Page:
Types of nucleic acids[edit]

Deoxyribonucleic acid[edit]

Main article: DNA

Deoxyribonucleic acid (DNA) is a nucleic acid containing the genetic instructions used in the development and functioning of all known living organisms (with the exception of RNA viruses). The DNA segments carrying this genetic information are called genes. Likewise, other DNA sequences have structural purposes, or are involved in regulating the use of this genetic information. Along with RNA and proteins, DNA is one of the three major macromolecules that are essential for all known forms of life. DNA consists of two long polymers of simple units called nucleotides, with backbones made of sugars and phosphate groups joined by ester bonds. These two strands run in opposite directions to each other and are, therefore, anti-parallel. Attached to each sugar is one of four types of molecules called nucleobases (informally, bases). It is the sequence of these four nucleobases along the backbone that encodes information. This information is read using the genetic code, which specifies the sequence of the amino acids within proteins. The code is read by copying stretches of DNA into the related nucleic acid RNA in a process called transcription. Within cells DNA is organized into long structures called chromosomes. During cell division these chromosomes are duplicated in the process of DNA replication, providing each cell its own complete set of chromosomes. Eukaryotic organisms (animals, plants, fungi, and protists) store most of their DNA inside the cell nucleus and some of their DNA in organelles, such as mitochondria or chloroplasts.[1] In contrast, prokaryotes (bacteria and archaea) store their DNA only in the cytoplasm. Within the chromosomes, chromatin proteins such as histones compact and organize DNA. These compact structures guide the interactions between DNA and other proteins, helping control which parts of the DNA are transcribed.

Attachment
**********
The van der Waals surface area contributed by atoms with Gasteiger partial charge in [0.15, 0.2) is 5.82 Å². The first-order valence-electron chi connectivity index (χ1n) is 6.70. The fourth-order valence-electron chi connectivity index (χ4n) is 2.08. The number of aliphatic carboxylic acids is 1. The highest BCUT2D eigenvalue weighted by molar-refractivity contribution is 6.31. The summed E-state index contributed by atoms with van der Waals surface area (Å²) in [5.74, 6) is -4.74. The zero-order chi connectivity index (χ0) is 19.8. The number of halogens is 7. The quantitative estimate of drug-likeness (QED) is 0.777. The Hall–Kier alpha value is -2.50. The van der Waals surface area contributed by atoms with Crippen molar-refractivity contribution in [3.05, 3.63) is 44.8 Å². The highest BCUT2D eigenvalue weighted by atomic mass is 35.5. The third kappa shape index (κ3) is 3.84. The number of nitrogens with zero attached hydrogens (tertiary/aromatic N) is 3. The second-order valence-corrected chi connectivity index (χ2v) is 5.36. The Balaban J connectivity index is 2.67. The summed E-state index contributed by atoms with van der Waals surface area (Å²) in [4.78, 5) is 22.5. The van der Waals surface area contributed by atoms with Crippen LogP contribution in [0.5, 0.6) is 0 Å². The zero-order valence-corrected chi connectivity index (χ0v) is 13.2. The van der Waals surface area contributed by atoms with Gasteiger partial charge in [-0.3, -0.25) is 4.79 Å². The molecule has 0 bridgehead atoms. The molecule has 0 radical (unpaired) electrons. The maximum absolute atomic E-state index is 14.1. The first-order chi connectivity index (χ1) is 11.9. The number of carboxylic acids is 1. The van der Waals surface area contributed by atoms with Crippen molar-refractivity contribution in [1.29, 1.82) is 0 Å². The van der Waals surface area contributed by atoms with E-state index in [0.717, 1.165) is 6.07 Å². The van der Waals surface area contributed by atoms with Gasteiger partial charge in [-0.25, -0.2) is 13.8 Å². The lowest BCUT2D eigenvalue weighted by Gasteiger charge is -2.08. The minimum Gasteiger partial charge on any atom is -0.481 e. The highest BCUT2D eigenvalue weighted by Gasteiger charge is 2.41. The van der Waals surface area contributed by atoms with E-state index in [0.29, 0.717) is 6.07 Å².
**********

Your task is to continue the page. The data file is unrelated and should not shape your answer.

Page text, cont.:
Ribonucleic acid[edit]

Main article: RNA

Ribonucleic acid (RNA) functions in converting genetic information from genes into the amino acid sequences of proteins. The three universal types of RNA include transfer RNA (tRNA), messenger RNA (mRNA), and ribosomal RNA (rRNA). Messenger RNA acts to carry genetic sequence information between DNA and ribosomes, directing protein synthesis. Ribosomal RNA is a major component of the ribosome, and catalyzes peptide bond formation. Transfer RNA serves as the carrier molecule for amino acids to be used in protein synthesis, and is responsible for decoding the mRNA. In addition, many other classes of RNA are now known.

Artificial nucleic acid analogs[edit]

Artificial nucleic acid analogs have been designed and synthesized by chemists, and include peptide nucleic acid, morpholino- and locked nucleic acid, as well as glycol nucleic acid and threose nucleic acid. Each of these is distinguished from naturally occurring DNA or RNA by changes to the backbone of the molecule.

See also[edit]

Notes and references[edit]

  1. ^ He called them nuclein.
  2. ^ Bill Bryson, A Short History of Nearly Everything, Broadway Books, 2005, p. 500.
  3. ^ Dahm, R (January 2008). "Discovering DNA: Friedrich Miescher and the early years of nucleic acid research". Human Genetics 122 (6): 565–81. doi:10.1007/s00439-007-0433-0. ISSN 0340-6717. PMID 17901982. 
  4. ^ International Human Genome Sequencing Consortium (2001). "Initial sequencing and analysis of the human genome." (PDF). Nature 409 (6822): 860–921. doi:10.1038/35057062. PMID 11237011.